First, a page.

One of the famed 2-8-4 Berkshire-type locomotives of the New York, Chicago and St. Louis Railroad (better known as the “Nickel Plate Road”), No. 763 was constructed in August 1944 by the Lima Locomotive Works of Lima, Ohio. The NKP was a bridge route between Chicago and Buffalo, and made its money by providing high-speed, reliable freight service between these two cities. To ensure the NKP’s heavy trains arrived on-time against tight schedules, the NKP employed 80 of the fast, powerful Berkshires. Designed to run comfortably at 70 mph across the entire railroad, the “Berks” were finely-tuned machines that performed exactly as intended. No. 763 enjoyed a reputation as one of the best running of the NKP 2-8-4’s.

NKP and its Berks laughed demonstration diesel locomotives from EMD off the property – twice – and continued pulling freight trains until June 1958 when the realities of dwindling parts supplies and escalating labor costs finally ushered in the more efficient diesels. Most of NKP Berks were kept until official retirement in August of 1960 when they began being towed to scrap yards. Six were preserved, with No. 763 eventually being put on display in Roanoke, Virginia by NKP’s new corporate parent, the Norfolk and Western Railway.

Ten years later, No. 763 was moved to New Jersey for inspection and possible overhaul as power for the American Freedom Train, which at that time was proposed to be pulled by double-headed NKP Berks No. 763 and No. 755. However, that plan did not work out, so the engine headed back to Roanoke. The park exhibits were later transferred across town to the covered display tracks of the new Virginia Museum of Transportation, which displayed the 2-8-4 alongside N&W’s own steam locomotives.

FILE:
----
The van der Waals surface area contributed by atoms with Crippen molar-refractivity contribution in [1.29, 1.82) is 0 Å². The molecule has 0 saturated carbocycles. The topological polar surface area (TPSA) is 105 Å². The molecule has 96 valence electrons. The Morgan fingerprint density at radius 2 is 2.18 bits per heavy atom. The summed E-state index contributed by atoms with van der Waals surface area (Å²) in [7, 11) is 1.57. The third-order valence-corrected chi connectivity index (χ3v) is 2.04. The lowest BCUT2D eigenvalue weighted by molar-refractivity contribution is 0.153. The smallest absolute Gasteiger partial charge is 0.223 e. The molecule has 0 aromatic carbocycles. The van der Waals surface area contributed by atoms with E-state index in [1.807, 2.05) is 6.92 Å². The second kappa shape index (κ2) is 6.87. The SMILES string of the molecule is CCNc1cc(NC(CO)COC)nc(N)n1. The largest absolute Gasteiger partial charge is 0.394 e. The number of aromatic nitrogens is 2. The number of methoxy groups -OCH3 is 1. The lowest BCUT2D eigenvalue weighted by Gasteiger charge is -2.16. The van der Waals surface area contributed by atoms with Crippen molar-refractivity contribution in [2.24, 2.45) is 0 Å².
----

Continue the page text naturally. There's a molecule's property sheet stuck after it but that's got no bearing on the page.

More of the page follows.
Jerry Jacobson purchased No. 763 in 2007, and the locomotive made the trip from Roanoke home to Ohio on its own wheels in a special Norfolk Southern train. Today, this beautiful Berkshire sits in the Age of Steam Roundhouse and highlights one of the most famous classes of American steam power.

A sister locomotive, No. 765, is operated by the Fort Wayne Railroad Historical Society in Indiana.

US Army 2-8-0 No. 2630

Builder:Baldwin Locomotive Works – Philadelphia, Penn.
Built:November 1943
Serial Number:#69857
Wheel Arrangement:2-8-0 Consolidation (“Yanks” in England)
Driver Diameter:57″
Cylinder Bore x Stroke:19″ x 26″
Boiler Pressure:225 psi
Pulling Power:31,000 lbs. tractive effort
Engine Weight:72 tons
Tender Weight58 tons
Capacity:Coal – 9 tons; Water – 6,500 gallons